None of that by the way is spelled out in the manga. Instead what the readers get is a work that already assumes that the reader is quite familiar with the cast and many of the events as unlike some other collections that use some 4-panel comics or a short number of pages to tell their unique story and events much of what happens is greatly dependent on the reader bringing some familiarity in with them from the main series Blood Lad. As a result the various individual bits here range from Staz trying to peek in on Saty while she is cooking (despite the warnings against it), Staz’s underlings trying to cover for their boss in a territory fight while he is missing, Fuyumi reading Little Red Riding Hood to Staz’s younger sister Liz (where Staz still comes out the worse for things through no fault of Fuyumi) and Fuyumi’s misadventures with a pair of tiger striped bikini panties and the lightning they summon [wait, where have I heard something like that before?]- and that is just for starters.
As the book continues Bell meets Braz while trying to steal from him, Staz and Wolf try to fight a common (for them) match but without Staz using his powers, Bell having to lose weight, Staz finding Liz’s weakness and Staz perhaps being haunted (for real this time…or realer?) by his inability to bring Fuyumi back to life. Some of the little vignettes type tales here require almost no knowledge of the characters while other ones twist parts from the main story making the collection one that has no real central theme other than the author indulging themselves as to what they would like to see the cast do in a given situation, whether it be a twist on what did happen or inventing a new premise inside this fictional universe to explore.
Bloody Brat isn’t the only comedy book on the market that takes characters from an existing property and puts a bit more of a comedic twist on them compared to the material they are based on- heck, it isn’t even the only book like it on the marked from Yen Press as The Melancholy of Haruhi Suzumiya-chan runs a pretty similar concept in many ways. Bloody Bratz breaks from many Haruhi-Chan volumes though as it doesn’t try to establish any kind of theme (or at least, not a theme I can pick up on) and it seems to be almost like a stream of consciousness thing when it comes to the ideas or stories that it explores. As a result I found it difficult to really connect with the material as the focus of stories, characters and even the time in continuity that the stories riff off from vary greatly.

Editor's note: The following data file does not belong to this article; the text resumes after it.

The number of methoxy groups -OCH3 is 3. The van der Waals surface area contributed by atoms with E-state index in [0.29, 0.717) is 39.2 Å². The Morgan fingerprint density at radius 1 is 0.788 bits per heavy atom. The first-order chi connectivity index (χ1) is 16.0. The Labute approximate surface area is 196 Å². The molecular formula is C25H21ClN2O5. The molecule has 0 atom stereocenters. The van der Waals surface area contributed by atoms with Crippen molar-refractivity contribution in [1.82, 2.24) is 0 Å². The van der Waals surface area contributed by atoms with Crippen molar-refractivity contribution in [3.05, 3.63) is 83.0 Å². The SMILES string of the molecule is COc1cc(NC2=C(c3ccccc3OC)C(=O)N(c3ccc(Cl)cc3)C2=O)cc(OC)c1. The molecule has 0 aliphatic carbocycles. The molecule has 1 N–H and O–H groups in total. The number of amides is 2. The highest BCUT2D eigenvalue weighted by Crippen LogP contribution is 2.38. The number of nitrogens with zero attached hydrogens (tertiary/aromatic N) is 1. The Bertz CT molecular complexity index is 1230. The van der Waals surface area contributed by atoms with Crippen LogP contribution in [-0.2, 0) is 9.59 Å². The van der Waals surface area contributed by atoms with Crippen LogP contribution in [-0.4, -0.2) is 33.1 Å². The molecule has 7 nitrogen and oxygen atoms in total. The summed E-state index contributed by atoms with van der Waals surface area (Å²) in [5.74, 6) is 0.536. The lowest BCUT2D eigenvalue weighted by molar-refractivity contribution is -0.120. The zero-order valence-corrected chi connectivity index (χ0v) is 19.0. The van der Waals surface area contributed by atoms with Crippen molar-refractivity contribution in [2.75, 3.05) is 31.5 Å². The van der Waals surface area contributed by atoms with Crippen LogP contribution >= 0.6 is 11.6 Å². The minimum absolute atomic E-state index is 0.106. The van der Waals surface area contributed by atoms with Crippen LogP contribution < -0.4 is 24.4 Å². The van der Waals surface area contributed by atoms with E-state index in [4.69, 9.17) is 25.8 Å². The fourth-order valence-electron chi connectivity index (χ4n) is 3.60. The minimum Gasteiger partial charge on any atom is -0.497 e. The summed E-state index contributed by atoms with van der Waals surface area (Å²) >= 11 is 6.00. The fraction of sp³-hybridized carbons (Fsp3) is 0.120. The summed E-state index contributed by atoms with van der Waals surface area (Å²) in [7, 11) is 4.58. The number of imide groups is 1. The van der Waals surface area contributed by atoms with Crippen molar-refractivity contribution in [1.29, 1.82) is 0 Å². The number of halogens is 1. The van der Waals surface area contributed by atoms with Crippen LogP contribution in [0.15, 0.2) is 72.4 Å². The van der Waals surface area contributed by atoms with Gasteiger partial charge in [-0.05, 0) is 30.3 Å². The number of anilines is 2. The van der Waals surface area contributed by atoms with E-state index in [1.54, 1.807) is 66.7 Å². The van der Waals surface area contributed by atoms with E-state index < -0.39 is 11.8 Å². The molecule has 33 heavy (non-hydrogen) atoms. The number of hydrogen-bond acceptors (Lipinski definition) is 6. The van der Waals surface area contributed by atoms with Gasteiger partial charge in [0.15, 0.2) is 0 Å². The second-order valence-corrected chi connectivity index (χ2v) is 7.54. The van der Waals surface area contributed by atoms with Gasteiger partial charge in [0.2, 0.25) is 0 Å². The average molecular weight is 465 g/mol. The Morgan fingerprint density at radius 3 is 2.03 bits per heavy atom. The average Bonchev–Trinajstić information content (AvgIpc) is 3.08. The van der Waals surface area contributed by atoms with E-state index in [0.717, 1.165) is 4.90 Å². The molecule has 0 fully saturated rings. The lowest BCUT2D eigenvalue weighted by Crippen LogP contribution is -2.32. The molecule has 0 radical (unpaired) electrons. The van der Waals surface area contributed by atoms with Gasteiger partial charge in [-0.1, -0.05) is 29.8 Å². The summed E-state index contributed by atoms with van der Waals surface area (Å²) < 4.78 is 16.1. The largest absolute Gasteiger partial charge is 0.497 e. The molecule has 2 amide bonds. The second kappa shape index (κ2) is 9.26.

While I enjoyed many of them there weren’t many that produced more than smiles in the process and in a book that looks to really be striving to ride the wave of the main series’ popularity that seems like a bit of a flaw as even with the main book’s sense of fun there seems to be plenty of ground to cover but much of what is done here feels safe rather than really taking some liberties with the cast and settings. There are a number of popular and well worn Japanese gags that fans of such material will see, and somehow even when subverted a bit they didn’t have a tremendous impact to me overall and while I enjoyed the time spent reading the book very little that was done really stands out in my mind and frankly a fair amount has already been forgotten simply because it didn’t resonate. Given that the material largely is working from the early days of the title when I thought the main manga was still struggling to find its voice as well so I can see that there is a possibility that the next volume will also take similar strides forward, but for now what exists is a cute book that provides a fair bit of entertainment but largely hit me as disposable in nature and most likely to appeal to the existing Blood Lad fans already sold on the property.
With Blood Lad being a bit of a hit in Japan it probably isn’t too surprising that there would be a series that takes the already fanciful and comedic characters and puts a spin on them to have the cast play in different events or just have the already existing events play out a bit different. With an art style that never feels like it is either confined by the main series nor struggling to keep up with the existing work author/artist Kanata Yoshino brings a better than competent alternate view to the Blood Lad universe, though as it is humor some of the pieces will work better for individuals than others. This is not the book for people wondering about the world of Blood Lad to try to use as an introduction as the situations that occur assume the reader already knows the characters, but for those who have been following the series the title might prove a nice change of pace that leaves them with a couple of smiles on their face over the course of the volume.
Content Grade: B-
Art Grade: B+
Packaging Grade: B
Text/Translation Grade: B+
Age Rating: 13+
Released By: Yen Press
Release Date: March 25th, 2014